Last month we reported about a decision by the High Court of Justice that declared that a new law making it legal to make private copies of media you own contravened EU copyright law. As the decision was part of a judicial review procedure, and the judge asked the parties to submit comments so that he would be making a further decision. The comments are in, and the court has handed in a second decision (BASCA v Secretary of State [2015] EWHC 2041) that will frame the final order. The results are very disappointing once again.

The Judge asked the parties to respond to the ruling, and the UK Government has caved in a manner that would make Theon Greyjoy look brave. When asked about whether the personal copying regulations should be quashed, the Secretary of State answered:

“4. The Secretary of State welcomes the guidance which the Court has provided as to the correct approach to be adopted as a matter of law when considering the introduction of a private copying exception, and as to the scope and nature of the factual enquiries which are necessary. He will now take the opportunity to reflect further and in due course take a view as to whether, and in what form, any further factual enquiries should be carried out and whether a new private copying exception should be introduced. The Secretary of State has not decided on any specific course at this stage and wishes to take time to reflect before making any further decisions. He would not wish to create any uncertainty in the law by submitting that the Regulations remain in force while further policy decisions are made.”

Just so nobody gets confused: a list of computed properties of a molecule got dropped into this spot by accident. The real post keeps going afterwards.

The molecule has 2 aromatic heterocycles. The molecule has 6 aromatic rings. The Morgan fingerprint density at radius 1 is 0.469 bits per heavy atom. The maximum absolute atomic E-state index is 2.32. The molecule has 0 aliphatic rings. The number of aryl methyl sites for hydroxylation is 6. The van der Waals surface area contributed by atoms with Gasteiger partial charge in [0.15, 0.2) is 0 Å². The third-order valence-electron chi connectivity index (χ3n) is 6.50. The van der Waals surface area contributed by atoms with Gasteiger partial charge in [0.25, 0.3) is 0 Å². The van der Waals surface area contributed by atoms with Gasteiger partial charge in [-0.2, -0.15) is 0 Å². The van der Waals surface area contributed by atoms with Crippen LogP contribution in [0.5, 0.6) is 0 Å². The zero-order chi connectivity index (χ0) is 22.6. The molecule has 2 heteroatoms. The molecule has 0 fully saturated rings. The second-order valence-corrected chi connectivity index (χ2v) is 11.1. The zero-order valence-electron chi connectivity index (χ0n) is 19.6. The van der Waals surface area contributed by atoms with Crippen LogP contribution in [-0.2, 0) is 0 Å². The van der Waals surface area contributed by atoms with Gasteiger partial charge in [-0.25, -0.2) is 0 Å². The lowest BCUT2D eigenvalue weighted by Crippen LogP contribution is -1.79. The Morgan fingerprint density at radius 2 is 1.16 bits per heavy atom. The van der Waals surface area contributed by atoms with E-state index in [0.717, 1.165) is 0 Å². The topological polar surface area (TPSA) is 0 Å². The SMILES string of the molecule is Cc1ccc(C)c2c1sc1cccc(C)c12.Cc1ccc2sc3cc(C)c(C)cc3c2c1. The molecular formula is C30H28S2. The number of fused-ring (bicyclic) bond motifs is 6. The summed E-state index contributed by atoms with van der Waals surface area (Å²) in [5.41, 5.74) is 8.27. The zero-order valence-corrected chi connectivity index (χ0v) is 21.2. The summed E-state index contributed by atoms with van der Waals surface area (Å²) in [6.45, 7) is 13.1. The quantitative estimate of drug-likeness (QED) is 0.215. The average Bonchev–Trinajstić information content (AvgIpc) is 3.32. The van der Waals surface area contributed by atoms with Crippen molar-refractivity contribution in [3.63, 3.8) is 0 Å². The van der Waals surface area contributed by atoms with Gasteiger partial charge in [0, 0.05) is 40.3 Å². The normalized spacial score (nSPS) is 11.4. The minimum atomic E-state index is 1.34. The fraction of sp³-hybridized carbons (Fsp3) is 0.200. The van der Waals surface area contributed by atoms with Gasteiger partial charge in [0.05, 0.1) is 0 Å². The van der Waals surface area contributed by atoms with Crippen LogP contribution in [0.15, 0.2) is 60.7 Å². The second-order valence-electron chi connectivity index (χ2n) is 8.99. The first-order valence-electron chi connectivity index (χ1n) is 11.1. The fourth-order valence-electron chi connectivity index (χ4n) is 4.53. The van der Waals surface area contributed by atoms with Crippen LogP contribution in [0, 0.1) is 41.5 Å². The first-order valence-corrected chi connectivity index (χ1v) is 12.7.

In other words, the government has decided that the regulations no longer apply, so for all intents and purposes it is now illegal to rip your CDs, or to make a digital recording of your vinyl records. There is one glimmer of hope, and it is that the government may still try to pass a new set of regulations that comply with the ruling. An important element of the earlier decision was that the UK regulations did not allow for a compensation regime such as it exists in Europe. It is now possible that the UK government will enact a levy system similar to that present in the Continent.

The judge had to make a couple of other considerations in the relatively short ruling. First he had to decide whether the quashing should be retroactive or only apply to future actions. Here Green J tries to balance the interest of the music industry versus the fact that maybe millions of people lawfully copied their own media wittingly or unwittingly. This part of the discussion once more shows how disconnected are the music industry and the judge when it comes to assessing the state of affairs in the music business. The parties seem to live in a world where everyone buys CDs and still has racks full of vinyl, and where millions continue to make digital copies of their works. It’s bizarre.